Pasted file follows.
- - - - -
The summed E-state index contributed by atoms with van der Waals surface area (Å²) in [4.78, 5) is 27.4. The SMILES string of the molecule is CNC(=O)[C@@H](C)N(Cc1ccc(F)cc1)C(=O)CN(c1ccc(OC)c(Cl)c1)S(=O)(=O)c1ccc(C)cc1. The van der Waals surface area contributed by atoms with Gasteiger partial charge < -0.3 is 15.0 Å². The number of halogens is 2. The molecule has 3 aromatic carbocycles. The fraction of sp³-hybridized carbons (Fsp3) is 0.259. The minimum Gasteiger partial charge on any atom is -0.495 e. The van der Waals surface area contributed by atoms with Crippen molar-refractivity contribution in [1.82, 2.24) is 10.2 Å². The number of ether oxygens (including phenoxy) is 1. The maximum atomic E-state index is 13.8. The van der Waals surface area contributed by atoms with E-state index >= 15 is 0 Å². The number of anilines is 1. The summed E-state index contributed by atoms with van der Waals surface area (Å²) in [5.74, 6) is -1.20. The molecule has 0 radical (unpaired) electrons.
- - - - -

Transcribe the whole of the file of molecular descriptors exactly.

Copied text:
The summed E-state index contributed by atoms with van der Waals surface area (Å²) in [4.78, 5) is 27.4. The SMILES string of the molecule is CNC(=O)[C@@H](C)N(Cc1ccc(F)cc1)C(=O)CN(c1ccc(OC)c(Cl)c1)S(=O)(=O)c1ccc(C)cc1. The van der Waals surface area contributed by atoms with Gasteiger partial charge < -0.3 is 15.0 Å². The number of halogens is 2. The molecule has 3 aromatic carbocycles. The fraction of sp³-hybridized carbons (Fsp3) is 0.259. The minimum Gasteiger partial charge on any atom is -0.495 e. The van der Waals surface area contributed by atoms with Crippen molar-refractivity contribution in [1.82, 2.24) is 10.2 Å². The number of ether oxygens (including phenoxy) is 1. The maximum atomic E-state index is 13.8. The van der Waals surface area contributed by atoms with E-state index >= 15 is 0 Å². The number of anilines is 1. The summed E-state index contributed by atoms with van der Waals surface area (Å²) in [5.74, 6) is -1.20. The molecule has 0 radical (unpaired) electrons.